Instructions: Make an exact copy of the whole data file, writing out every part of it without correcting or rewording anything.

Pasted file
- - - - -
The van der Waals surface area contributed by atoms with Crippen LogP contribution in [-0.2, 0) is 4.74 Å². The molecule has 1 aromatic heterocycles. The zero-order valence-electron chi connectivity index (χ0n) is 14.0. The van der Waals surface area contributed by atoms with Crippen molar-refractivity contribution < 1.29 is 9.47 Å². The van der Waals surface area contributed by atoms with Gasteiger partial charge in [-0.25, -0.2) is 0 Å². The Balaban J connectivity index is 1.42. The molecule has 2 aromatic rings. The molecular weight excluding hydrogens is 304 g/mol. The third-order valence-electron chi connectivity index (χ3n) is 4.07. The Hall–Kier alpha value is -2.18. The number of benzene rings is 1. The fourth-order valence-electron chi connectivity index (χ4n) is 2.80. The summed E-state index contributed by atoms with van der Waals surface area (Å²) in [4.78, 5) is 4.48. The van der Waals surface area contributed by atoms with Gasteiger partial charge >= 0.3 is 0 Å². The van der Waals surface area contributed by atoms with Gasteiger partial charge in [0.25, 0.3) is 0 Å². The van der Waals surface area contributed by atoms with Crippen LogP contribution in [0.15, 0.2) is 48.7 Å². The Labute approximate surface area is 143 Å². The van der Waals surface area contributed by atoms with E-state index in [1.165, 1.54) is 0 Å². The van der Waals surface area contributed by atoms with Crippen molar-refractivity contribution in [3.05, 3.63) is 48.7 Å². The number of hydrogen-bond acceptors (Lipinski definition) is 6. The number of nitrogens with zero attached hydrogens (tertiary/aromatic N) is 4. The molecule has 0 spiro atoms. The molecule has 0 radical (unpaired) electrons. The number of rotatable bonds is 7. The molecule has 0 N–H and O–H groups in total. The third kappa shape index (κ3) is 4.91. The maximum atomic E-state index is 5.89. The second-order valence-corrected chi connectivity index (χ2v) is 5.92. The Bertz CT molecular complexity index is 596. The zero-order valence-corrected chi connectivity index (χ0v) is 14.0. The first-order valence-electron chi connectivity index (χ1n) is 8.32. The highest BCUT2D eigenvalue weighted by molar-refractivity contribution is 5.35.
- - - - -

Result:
The van der Waals surface area contributed by atoms with Crippen LogP contribution in [-0.2, 0) is 4.74 Å². The molecule has 1 aromatic heterocycles. The zero-order valence-electron chi connectivity index (χ0n) is 14.0. The van der Waals surface area contributed by atoms with Crippen molar-refractivity contribution < 1.29 is 9.47 Å². The van der Waals surface area contributed by atoms with Gasteiger partial charge in [-0.25, -0.2) is 0 Å². The Balaban J connectivity index is 1.42. The molecule has 2 aromatic rings. The molecular weight excluding hydrogens is 304 g/mol. The third-order valence-electron chi connectivity index (χ3n) is 4.07. The Hall–Kier alpha value is -2.18. The number of benzene rings is 1. The fourth-order valence-electron chi connectivity index (χ4n) is 2.80. The summed E-state index contributed by atoms with van der Waals surface area (Å²) in [4.78, 5) is 4.48. The van der Waals surface area contributed by atoms with Gasteiger partial charge >= 0.3 is 0 Å². The van der Waals surface area contributed by atoms with Gasteiger partial charge in [0.25, 0.3) is 0 Å². The van der Waals surface area contributed by atoms with Crippen LogP contribution in [0.15, 0.2) is 48.7 Å². The Labute approximate surface area is 143 Å². The van der Waals surface area contributed by atoms with E-state index in [1.165, 1.54) is 0 Å². The van der Waals surface area contributed by atoms with Crippen molar-refractivity contribution in [3.05, 3.63) is 48.7 Å². The number of hydrogen-bond acceptors (Lipinski definition) is 6. The number of nitrogens with zero attached hydrogens (tertiary/aromatic N) is 4. The molecule has 0 spiro atoms. The molecule has 0 radical (unpaired) electrons. The number of rotatable bonds is 7. The molecule has 0 N–H and O–H groups in total. The third kappa shape index (κ3) is 4.91. The maximum atomic E-state index is 5.89. The second-order valence-corrected chi connectivity index (χ2v) is 5.92. The Bertz CT molecular complexity index is 596. The zero-order valence-corrected chi connectivity index (χ0v) is 14.0. The first-order valence-electron chi connectivity index (χ1n) is 8.32. The highest BCUT2D eigenvalue weighted by molar-refractivity contribution is 5.35.